Many of the country’s hottest markets are usually driven by extremely strong job markets and notoriously high home values. But even within these pricey markets, homebuyers can often find housing with less of a financial burden often only a few miles but often with trade-offs, according to a newly released report by the online listing site Zillow.
Nationwide, the metro-level mortgage burden is 14.6 percent. In other words, Americans spend on average 14.6 percent of their income on a housing payment. The mortgage burden within many of the country’s hottest markets — like New York City and Silicon Valley — are substantially higher, while homebuyers in a more depressed metro like Detroit, MI will only pay 6 percent of their income on housing.
But, within many of the country’s metros where homeowners have, on average, the highest financial burdens, there are often cities in the metro that provide housing with less of a financial burden, says Zillow.
The San Jose, CA metro area has consistently been one of the hottest housing markets in the country. Homebuyers in Palo Alto, CA — a city within the San Jose metro — will spend 75 percent of their income on a housing payment, the highest burden in the country.
However, in Milpitas, CA — just 15 miles away from Palo Alto — homebuyers will only spend 35 percent of their earnings on housing.
Similarly, in the New York/Northern New Jersey Metro — which includes hot markets like Williamsburg, Brooklyn, Manhattan, and booming Jersey City, NJ — the mortgage burden is nearly 25 percent. But, in Brentwood, NY, homebuyers will only put 14.7 percent of their income toward a mortgage payment.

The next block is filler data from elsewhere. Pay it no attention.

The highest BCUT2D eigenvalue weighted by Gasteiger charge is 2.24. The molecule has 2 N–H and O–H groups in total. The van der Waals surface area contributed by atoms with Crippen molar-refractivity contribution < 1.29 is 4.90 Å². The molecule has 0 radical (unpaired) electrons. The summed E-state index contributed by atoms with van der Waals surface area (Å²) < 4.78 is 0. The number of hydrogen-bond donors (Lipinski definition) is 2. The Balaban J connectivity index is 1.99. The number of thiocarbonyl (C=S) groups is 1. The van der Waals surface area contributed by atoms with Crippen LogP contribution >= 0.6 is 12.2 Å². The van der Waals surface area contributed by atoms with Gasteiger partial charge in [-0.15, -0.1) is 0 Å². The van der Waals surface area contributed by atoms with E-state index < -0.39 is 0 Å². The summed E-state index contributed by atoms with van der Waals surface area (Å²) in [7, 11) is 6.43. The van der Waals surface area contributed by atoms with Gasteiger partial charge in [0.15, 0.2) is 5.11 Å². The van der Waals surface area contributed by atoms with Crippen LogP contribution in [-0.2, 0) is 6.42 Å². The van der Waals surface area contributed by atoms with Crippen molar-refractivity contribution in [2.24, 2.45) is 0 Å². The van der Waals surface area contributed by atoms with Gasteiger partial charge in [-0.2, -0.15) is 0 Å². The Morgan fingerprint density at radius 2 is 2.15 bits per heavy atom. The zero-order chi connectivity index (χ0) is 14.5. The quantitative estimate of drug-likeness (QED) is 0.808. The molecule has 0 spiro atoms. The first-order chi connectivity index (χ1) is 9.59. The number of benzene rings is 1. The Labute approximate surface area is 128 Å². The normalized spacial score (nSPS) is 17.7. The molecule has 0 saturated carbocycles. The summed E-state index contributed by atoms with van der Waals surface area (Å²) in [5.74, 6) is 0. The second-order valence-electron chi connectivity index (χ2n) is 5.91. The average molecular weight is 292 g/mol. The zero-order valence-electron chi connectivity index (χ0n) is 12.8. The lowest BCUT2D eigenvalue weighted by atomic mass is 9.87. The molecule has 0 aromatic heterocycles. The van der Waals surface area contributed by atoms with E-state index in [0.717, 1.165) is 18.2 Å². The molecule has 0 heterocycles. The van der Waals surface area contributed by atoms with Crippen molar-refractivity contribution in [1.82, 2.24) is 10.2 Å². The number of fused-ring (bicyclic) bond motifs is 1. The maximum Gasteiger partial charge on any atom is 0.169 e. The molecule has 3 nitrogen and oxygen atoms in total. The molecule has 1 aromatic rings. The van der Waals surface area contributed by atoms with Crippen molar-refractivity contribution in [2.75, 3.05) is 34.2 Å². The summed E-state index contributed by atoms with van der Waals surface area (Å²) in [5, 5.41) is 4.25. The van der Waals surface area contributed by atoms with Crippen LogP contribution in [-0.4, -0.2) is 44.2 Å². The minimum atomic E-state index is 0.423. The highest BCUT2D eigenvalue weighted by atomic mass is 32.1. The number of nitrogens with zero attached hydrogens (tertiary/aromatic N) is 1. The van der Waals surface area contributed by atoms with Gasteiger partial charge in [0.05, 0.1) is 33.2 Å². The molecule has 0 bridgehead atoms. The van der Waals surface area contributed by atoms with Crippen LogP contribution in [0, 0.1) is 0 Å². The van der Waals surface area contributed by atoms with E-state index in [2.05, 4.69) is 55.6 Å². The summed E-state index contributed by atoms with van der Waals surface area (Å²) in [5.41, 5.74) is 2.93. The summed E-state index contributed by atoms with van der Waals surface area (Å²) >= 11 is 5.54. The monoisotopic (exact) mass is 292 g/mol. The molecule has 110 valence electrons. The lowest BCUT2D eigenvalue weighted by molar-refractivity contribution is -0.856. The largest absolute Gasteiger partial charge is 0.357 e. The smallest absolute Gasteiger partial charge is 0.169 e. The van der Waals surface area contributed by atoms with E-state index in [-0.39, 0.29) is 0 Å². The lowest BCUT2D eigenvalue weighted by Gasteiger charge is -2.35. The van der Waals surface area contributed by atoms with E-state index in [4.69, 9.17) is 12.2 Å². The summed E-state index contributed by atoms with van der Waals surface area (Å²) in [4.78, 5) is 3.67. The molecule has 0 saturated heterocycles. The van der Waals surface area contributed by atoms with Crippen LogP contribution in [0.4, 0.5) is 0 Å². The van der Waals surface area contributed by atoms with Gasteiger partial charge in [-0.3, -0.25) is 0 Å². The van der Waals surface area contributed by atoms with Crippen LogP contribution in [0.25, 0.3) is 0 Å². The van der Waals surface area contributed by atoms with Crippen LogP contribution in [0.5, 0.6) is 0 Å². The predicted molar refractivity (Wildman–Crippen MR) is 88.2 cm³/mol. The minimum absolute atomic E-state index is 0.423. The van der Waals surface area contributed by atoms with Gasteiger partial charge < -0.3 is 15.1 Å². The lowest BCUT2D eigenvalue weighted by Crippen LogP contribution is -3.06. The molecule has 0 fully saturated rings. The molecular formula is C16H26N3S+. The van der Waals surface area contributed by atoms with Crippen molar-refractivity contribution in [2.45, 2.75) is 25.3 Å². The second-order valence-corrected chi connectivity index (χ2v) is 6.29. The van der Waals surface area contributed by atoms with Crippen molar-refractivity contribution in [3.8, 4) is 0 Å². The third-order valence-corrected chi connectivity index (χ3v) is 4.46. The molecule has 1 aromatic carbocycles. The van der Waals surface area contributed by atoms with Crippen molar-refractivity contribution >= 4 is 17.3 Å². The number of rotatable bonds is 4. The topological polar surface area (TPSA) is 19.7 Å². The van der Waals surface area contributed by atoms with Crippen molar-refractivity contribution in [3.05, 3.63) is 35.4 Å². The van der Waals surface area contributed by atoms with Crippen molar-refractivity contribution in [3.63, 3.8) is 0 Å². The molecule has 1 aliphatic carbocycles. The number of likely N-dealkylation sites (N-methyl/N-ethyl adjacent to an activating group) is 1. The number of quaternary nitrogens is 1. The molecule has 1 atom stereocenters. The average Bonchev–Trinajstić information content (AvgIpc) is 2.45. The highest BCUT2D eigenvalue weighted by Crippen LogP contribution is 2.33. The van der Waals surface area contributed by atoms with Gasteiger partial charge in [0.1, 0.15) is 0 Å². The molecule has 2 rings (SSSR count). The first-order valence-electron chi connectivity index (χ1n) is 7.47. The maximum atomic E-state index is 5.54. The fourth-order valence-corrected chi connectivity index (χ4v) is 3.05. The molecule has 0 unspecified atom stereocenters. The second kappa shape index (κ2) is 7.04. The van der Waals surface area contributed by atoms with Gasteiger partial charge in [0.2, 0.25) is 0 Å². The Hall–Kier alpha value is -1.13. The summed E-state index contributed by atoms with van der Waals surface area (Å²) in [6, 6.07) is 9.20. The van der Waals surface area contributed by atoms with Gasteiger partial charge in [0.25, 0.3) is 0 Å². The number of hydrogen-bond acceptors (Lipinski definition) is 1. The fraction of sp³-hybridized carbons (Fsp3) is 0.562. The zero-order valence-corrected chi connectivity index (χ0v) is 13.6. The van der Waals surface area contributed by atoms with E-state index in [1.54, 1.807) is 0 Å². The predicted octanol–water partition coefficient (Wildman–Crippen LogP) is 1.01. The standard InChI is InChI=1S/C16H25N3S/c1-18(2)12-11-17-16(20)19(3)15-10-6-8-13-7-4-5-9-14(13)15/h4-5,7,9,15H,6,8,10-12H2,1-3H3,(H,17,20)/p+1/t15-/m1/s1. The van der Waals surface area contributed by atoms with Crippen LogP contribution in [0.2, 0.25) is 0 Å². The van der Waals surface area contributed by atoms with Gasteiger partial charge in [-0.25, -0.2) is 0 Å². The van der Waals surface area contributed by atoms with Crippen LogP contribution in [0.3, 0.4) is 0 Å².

Hot housing markets like Silicon Valley are more often than not fueled by high demand for jobs and amenities. This demand drives home values to rise faster than income, according to Zillow. Higher rates of inequality are prevalent in these expensive markets as a result of this phenomenon.
Zillow’s research has found that these “runaway housing costs” have put significant financial burdens on the people who both live and work within these uber-hot areas. And although neighboring cities may offer more affordable housing, they often come with a trade-off — such as fewer “amenities or longer commute times, Zillow points out.
“Expensive West Coast markets get a lot of attention for being unaffordable, but even they have some areas where the share of income spent on housing is relatively low,” said Zillow Chief Economist Dr. Svenja Gudell in a media release.
Gudell added that some cities in these ultra-hot markets have such high financial burdens that they are just impossibly out of reach for lower-income buyers. “If income growth doesn’t keep pace with home value growth, especially as mortgage rates rise, inequality will persist,” he said.
Click here to read the entire report.